In the aftermath of the Orlando shootings, queer communities around the world were deeply affected. Just as many black people viscerally felt the violence of the Charleston church shootings (the first anniversary of which has just been marked), they had experienced violence motivated by the same logic, though less brutal, as that meted out to Pulse nightclub goers.

But Muslim communities felt a different type of fear - that they would be blamed collectively. Sure enough, rather than focus on the 49 victims, Mateen's crime became about his identity as a Muslim. His cursory mentions of Islamic State and al-Qaeda were enough for the papers to run with this. In reality, much of the evidence points to the fact that Matteen's case is more like that of Elliot Rodger: a tale of toxic masculinity.

The right has sought to whitewash and "straightwash" these realities, in order to fit the killings into a narrative of "Islamic extremism"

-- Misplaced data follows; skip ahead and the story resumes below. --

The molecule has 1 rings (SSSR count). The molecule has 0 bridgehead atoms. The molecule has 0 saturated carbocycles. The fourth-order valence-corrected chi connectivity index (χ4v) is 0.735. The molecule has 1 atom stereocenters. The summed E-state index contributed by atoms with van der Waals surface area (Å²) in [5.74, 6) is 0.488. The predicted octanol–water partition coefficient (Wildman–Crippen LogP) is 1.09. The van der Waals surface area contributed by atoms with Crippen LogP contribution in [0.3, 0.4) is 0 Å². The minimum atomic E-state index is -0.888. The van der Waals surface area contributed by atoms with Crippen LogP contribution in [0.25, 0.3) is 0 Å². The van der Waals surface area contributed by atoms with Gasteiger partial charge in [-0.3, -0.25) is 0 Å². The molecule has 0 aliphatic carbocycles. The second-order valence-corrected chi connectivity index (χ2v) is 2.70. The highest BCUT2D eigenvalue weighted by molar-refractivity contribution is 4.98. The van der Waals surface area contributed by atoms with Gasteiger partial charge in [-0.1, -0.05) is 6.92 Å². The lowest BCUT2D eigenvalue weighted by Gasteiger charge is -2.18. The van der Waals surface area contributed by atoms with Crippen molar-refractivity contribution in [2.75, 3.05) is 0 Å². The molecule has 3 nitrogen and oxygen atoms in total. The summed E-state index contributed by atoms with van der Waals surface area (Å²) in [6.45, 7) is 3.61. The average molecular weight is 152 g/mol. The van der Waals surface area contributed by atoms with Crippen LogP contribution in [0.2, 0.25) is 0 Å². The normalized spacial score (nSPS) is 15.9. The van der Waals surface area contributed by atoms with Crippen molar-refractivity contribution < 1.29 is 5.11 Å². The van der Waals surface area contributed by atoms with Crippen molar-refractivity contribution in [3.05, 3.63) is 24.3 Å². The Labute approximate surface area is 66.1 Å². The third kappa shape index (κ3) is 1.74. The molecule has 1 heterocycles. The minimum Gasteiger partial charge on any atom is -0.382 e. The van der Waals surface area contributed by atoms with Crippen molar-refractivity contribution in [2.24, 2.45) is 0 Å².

Nonetheless Britain's Daily Telegraph went to print with the front page headline "Isil wages war on gays in the west". This epitomises a trend that is almost worse than ignoring the homophobia of the crime; exploiting it to set up a binary between the (queer-friendly) "west" and the (queer-hating) "rest". There's no evidence Mateen was acting on the orders of IS. There is every reason to believe his homophobia - as well as his love of guns - was nurtured in the USA.

Exploitation of this horrific crime to stoke Islamophobia underlines the need for an intersectional approach to oppression, which sees the links and overlaps between different systems of discrimination. Take Donald Trump and his frankly terrifying supporters: it's very clear that they hate queers almost as much as they hate Muslims. Trump's shocking potential presidency behoves progressives, therefore, to unite behind a clear message that says no to homophobia and Islamophobia, transphobia and racism.